MONTEREY — Kentucky American Water's new treatment plant on the Franklin-Owen county line will be dedicated Friday, officially capping a decades-long quest to augment the water supply for Lexington and surrounding areas.
The controversial $164 million project includes a plant that can treat 20 million gallons of water a day and a 31-mile underground pipeline that carries the water to the northeast edge of Fayette County.
The utility says the plant is expected to meet Lexington's water needs, with restrictions only in the worst droughts, for 20 to 30 years.
The plant started operating Sept. 20. For now, it is treating about 6 million gallons of water a day, said Linda Bridwell, the Kentucky American engineer who was in charge of building the plant and pipeline.
Most of that water is going to the utility's customers in Scott, Bourbon and Harrison counties, and in north Lexington, she said. The rest of Lexington is getting water from treatment plants on the Kentucky River in southeast Fayette County, and on Richmond Road. Those two plants have a combined capacity of 70 million gallons a day.
The Owen-Franklin county project was the subject of a Public Service Commission case that lasted more than a year. The PSC's OK in April 2008 spawned an unsuccessful court challenge by people who lived in the path of the pipeline.
The project also has been an issue in the Lexington mayoral race between incumbent Jim Newberry and challenger Jim Gray, who is vice mayor.
The new plant sits on a bluff 300 feet above the Kentucky River. It is in Owen County, but the intake pipes in the river 1,500 yards away are in Franklin County.
The plant appears to be relatively small, and is barely noticeable from U.S. 127. Utility officials say the small footprint was created by sinking portions of the plant into the rock below.
It is called Kentucky River Station II at Hardin's Landing, after an old steamboat landing just downstream. It is 120 winding river miles from the treatment plant on the river in Fayette County, and represents the region's largest increase in treatment capacity since that plant was completed in the late 1950s.
More water is available at the new plant because several major tributaries enter the river between the two plants. They include the Dix River, which runs out of Herrington Lake, and Elkhorn Creek.
The latter brings, from a considerable distance, Lexington's treated sewage.
Kevin Kruchinski, the new plant's manager, said the water in the river near the new plant has more organics than it does at the Fayette County plant. The treatment method is the same — chemicals are used to make sediment drop from the water, which then is treated with chlorine and run through filters — as is the finished water, Kruchinski said.
Newberry has said he supports the plant but thinks that Kentucky American asked for too high a rate increase to pay for it.
Gray has questioned whether the plant was needed and has attempted to pin the rate increase on Newberry.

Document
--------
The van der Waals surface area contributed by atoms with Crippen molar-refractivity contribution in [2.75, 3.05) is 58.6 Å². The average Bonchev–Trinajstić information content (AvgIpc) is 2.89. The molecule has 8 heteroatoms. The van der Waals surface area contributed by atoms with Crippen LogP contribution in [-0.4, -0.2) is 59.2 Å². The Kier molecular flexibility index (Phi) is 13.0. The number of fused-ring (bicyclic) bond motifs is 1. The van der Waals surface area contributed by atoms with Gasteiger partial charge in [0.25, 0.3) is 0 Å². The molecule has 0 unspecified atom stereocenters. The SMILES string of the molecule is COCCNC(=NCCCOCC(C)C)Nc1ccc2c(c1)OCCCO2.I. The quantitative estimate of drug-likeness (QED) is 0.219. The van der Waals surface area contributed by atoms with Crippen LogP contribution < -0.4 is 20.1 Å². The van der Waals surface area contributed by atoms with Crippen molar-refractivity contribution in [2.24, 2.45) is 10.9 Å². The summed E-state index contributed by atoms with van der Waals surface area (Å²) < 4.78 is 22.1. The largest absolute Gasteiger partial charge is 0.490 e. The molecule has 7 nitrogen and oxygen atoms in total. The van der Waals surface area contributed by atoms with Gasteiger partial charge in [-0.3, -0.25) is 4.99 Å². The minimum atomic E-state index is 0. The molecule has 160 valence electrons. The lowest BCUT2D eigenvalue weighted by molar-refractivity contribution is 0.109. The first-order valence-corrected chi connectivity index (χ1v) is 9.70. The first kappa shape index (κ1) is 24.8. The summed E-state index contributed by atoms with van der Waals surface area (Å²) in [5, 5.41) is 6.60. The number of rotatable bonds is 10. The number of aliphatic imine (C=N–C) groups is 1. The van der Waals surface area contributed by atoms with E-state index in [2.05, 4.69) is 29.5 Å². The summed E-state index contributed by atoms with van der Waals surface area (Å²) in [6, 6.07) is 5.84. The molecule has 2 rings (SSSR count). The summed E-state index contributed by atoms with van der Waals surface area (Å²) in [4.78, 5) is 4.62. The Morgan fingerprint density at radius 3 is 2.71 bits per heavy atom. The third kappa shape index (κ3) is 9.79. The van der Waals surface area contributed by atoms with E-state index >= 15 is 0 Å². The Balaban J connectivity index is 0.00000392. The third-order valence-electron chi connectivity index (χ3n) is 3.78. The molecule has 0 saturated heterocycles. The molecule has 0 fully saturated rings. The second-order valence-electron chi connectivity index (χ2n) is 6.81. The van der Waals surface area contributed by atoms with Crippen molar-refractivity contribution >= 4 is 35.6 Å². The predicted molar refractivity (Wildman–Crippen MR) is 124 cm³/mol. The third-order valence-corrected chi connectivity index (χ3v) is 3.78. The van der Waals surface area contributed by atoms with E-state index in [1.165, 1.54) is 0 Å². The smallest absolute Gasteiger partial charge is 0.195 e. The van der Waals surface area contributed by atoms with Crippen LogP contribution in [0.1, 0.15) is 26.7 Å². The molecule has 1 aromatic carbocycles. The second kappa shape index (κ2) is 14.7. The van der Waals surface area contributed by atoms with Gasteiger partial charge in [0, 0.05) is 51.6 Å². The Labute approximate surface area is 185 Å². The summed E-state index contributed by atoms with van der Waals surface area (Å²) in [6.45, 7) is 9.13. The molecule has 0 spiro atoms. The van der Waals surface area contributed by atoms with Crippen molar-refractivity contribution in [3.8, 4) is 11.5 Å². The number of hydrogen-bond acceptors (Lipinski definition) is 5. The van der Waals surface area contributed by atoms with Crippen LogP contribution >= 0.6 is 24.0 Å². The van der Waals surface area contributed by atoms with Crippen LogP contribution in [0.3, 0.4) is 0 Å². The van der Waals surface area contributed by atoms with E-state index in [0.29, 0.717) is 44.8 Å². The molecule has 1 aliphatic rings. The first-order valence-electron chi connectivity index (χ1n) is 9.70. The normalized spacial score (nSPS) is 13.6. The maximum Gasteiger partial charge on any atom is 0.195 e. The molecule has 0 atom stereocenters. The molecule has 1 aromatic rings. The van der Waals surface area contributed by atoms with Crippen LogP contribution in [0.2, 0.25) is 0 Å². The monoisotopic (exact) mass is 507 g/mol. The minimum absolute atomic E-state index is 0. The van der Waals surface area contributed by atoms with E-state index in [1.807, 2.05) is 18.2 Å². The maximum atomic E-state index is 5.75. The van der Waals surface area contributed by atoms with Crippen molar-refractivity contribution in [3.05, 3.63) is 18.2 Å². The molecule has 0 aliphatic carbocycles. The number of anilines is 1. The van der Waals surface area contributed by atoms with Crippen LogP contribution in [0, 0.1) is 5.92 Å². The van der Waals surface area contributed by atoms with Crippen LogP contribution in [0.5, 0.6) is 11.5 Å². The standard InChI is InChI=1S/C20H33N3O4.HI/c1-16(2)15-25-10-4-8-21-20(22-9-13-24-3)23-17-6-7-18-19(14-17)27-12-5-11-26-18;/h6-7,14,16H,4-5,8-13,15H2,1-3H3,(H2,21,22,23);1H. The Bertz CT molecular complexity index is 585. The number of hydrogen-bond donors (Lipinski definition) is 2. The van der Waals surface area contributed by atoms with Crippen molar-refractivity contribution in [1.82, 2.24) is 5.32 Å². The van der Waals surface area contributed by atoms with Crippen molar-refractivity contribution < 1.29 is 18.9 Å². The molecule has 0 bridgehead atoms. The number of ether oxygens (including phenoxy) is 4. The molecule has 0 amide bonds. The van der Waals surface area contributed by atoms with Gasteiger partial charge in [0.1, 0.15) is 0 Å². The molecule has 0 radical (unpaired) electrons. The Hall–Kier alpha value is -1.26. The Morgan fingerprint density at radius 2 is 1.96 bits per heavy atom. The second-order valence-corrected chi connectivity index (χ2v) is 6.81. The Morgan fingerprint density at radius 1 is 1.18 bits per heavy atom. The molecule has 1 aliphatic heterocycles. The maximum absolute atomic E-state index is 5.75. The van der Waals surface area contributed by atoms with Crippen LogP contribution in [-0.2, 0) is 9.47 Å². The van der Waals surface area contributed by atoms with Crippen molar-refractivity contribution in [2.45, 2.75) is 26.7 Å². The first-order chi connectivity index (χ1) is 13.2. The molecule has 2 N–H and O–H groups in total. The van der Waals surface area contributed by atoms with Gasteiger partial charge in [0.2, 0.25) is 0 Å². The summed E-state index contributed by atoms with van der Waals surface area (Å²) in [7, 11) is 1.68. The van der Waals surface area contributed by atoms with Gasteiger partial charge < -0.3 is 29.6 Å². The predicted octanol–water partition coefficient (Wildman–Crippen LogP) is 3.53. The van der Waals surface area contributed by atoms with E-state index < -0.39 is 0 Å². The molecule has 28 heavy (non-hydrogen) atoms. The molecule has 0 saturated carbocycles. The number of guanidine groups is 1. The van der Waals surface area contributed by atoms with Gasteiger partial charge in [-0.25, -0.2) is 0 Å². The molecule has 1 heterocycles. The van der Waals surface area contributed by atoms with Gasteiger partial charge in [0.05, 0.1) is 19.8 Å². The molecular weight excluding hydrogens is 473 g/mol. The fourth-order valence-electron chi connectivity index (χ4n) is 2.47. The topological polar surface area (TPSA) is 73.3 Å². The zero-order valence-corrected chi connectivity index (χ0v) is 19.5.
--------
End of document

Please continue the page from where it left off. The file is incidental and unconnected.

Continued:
The idea for the new plant was born out of meetings and studies by a group of Central Kentucky municipal utilities called the Bluegrass Water Supply Consortium (later Commission). The group was formed during the severe drought of 1999. Its goal: Find more water for the region, and tie municipalities together with a series of pipes.
Kentucky American wasn't a member of the group, but early discussions involved it being a customer for a plant built by the consortium.
In March 2006, Kentucky American announced it couldn't wait for the municipal utilities to act, and would build a plant and offer them a share in it. The plant was built, but the other towns couldn't come up with money to buy a share.
Don Hassall, who was the water supply commission's managing director, said some of the municipalities would benefit, at least indirectly, from Kentucky American drawing water from farther downriver. That leaves more water flowing past the intakes of towns such as Nicholasville, which could be critical in a severe drought, he said.
"I think we all feel like we got half a loaf," Hassall said. "Sometimes half a loaf is better than nothing."
Meanwhile, a rival plan put forth by Louisville Water Co. still hasn't left Jefferson County.
Louisville officials intervened in the PSC case, hoping to persuade commissioners that a pipeline bringing treated Ohio River water to Lexington was a better idea than Kentucky American's proposal for a new treatment plant on the Kentucky River.
The PSC said it weighed both projects and found their costs about equal. It approved the Kentucky American proposal and noted that the Louisville proposal "never evolved beyond a series of concepts."
In February 2008, as the PSC was still studying the case, the Louisville company announced it had put together a partnership of water utilities in Shelby and Franklin counties that would get water from a 36-mile pipeline that would end in Frankfort by 2010. The pipe could easily extend to Lexington, the company said.
Vince Guenthner, the Louisville company's government affairs manager, said last week that "absent that major contribution" from Kentucky American's participation, it will take a driver such as an extreme drought or a new major industrial user to extend the pipeline.
Bridwell said she was disappointed to hear someone from Louisville blame her company for that pipeline not advancing.
"We had to pursue what was best for our customers, and that's what we believe we've done," she said.